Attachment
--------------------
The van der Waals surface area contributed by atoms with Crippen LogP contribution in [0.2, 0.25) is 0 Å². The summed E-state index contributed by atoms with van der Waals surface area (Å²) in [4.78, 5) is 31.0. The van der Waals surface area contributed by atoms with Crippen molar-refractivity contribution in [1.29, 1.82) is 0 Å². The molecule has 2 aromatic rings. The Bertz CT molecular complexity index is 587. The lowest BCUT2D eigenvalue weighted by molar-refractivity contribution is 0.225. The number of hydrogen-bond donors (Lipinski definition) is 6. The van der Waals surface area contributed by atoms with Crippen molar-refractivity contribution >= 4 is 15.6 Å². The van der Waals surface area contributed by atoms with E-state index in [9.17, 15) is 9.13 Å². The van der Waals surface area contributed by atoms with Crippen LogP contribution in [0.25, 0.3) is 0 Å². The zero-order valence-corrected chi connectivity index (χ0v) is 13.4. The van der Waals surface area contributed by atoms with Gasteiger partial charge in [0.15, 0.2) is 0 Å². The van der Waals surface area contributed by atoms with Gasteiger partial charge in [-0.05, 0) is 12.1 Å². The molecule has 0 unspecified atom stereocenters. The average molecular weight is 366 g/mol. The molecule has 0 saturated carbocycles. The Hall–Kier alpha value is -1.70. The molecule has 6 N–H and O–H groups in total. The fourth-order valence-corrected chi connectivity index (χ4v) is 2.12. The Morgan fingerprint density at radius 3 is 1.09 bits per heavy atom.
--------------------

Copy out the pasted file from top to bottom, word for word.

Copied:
The van der Waals surface area contributed by atoms with Crippen LogP contribution in [0.2, 0.25) is 0 Å². The summed E-state index contributed by atoms with van der Waals surface area (Å²) in [4.78, 5) is 31.0. The van der Waals surface area contributed by atoms with Crippen molar-refractivity contribution in [1.29, 1.82) is 0 Å². The molecule has 2 aromatic rings. The Bertz CT molecular complexity index is 587. The lowest BCUT2D eigenvalue weighted by molar-refractivity contribution is 0.225. The number of hydrogen-bond donors (Lipinski definition) is 6. The van der Waals surface area contributed by atoms with Crippen molar-refractivity contribution >= 4 is 15.6 Å². The van der Waals surface area contributed by atoms with E-state index in [9.17, 15) is 9.13 Å². The van der Waals surface area contributed by atoms with Crippen LogP contribution in [0.25, 0.3) is 0 Å². The zero-order valence-corrected chi connectivity index (χ0v) is 13.4. The van der Waals surface area contributed by atoms with Gasteiger partial charge in [0.15, 0.2) is 0 Å². The van der Waals surface area contributed by atoms with Gasteiger partial charge in [-0.05, 0) is 12.1 Å². The molecule has 0 unspecified atom stereocenters. The average molecular weight is 366 g/mol. The molecule has 0 saturated carbocycles. The Hall–Kier alpha value is -1.70. The molecule has 6 N–H and O–H groups in total. The fourth-order valence-corrected chi connectivity index (χ4v) is 2.12. The Morgan fingerprint density at radius 3 is 1.09 bits per heavy atom.